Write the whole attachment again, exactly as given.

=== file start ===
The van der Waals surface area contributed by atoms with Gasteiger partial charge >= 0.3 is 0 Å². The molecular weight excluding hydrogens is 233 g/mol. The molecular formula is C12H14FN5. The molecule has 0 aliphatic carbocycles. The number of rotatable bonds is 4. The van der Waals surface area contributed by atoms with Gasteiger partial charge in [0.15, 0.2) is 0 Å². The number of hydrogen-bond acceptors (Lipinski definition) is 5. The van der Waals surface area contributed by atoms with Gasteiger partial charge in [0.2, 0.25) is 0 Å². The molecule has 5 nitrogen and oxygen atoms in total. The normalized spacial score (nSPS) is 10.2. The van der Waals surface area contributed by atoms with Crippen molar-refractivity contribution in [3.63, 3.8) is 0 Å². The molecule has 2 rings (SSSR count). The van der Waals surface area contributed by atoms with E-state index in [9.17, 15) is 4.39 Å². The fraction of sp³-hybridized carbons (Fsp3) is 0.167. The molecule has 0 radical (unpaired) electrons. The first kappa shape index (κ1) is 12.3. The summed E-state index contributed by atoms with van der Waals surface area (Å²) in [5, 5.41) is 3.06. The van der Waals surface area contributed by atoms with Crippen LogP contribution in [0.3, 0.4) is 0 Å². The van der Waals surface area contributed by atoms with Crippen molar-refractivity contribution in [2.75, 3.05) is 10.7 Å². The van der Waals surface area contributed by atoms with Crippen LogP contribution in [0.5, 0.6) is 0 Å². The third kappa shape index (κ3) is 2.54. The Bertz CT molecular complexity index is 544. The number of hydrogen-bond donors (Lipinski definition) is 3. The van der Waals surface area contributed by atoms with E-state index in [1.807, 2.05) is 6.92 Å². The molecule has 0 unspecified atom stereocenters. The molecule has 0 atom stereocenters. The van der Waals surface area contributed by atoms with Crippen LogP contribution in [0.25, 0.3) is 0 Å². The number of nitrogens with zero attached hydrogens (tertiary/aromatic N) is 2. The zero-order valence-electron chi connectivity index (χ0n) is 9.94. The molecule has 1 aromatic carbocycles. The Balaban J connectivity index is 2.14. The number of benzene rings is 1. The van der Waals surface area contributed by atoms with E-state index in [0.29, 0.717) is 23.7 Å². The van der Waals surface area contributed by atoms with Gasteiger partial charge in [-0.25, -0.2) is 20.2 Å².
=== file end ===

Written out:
The van der Waals surface area contributed by atoms with Gasteiger partial charge >= 0.3 is 0 Å². The molecular weight excluding hydrogens is 233 g/mol. The molecular formula is C12H14FN5. The molecule has 0 aliphatic carbocycles. The number of rotatable bonds is 4. The van der Waals surface area contributed by atoms with Gasteiger partial charge in [0.15, 0.2) is 0 Å². The number of hydrogen-bond acceptors (Lipinski definition) is 5. The van der Waals surface area contributed by atoms with Gasteiger partial charge in [0.2, 0.25) is 0 Å². The molecule has 5 nitrogen and oxygen atoms in total. The normalized spacial score (nSPS) is 10.2. The van der Waals surface area contributed by atoms with Crippen molar-refractivity contribution in [3.63, 3.8) is 0 Å². The molecule has 2 rings (SSSR count). The van der Waals surface area contributed by atoms with E-state index in [9.17, 15) is 4.39 Å². The fraction of sp³-hybridized carbons (Fsp3) is 0.167. The molecule has 0 radical (unpaired) electrons. The first kappa shape index (κ1) is 12.3. The summed E-state index contributed by atoms with van der Waals surface area (Å²) in [5, 5.41) is 3.06. The van der Waals surface area contributed by atoms with Crippen LogP contribution in [0.3, 0.4) is 0 Å². The van der Waals surface area contributed by atoms with Crippen molar-refractivity contribution in [2.75, 3.05) is 10.7 Å². The van der Waals surface area contributed by atoms with Crippen LogP contribution in [0.5, 0.6) is 0 Å². The third kappa shape index (κ3) is 2.54. The Bertz CT molecular complexity index is 544. The number of hydrogen-bond donors (Lipinski definition) is 3. The van der Waals surface area contributed by atoms with E-state index in [1.807, 2.05) is 6.92 Å². The molecule has 0 unspecified atom stereocenters. The molecule has 0 atom stereocenters. The van der Waals surface area contributed by atoms with Crippen LogP contribution in [0.25, 0.3) is 0 Å². The number of nitrogens with zero attached hydrogens (tertiary/aromatic N) is 2. The zero-order valence-electron chi connectivity index (χ0n) is 9.94. The molecule has 1 aromatic carbocycles. The Balaban J connectivity index is 2.14. The number of benzene rings is 1. The van der Waals surface area contributed by atoms with E-state index in [0.29, 0.717) is 23.7 Å². The van der Waals surface area contributed by atoms with Gasteiger partial charge in [-0.25, -0.2) is 20.2 Å².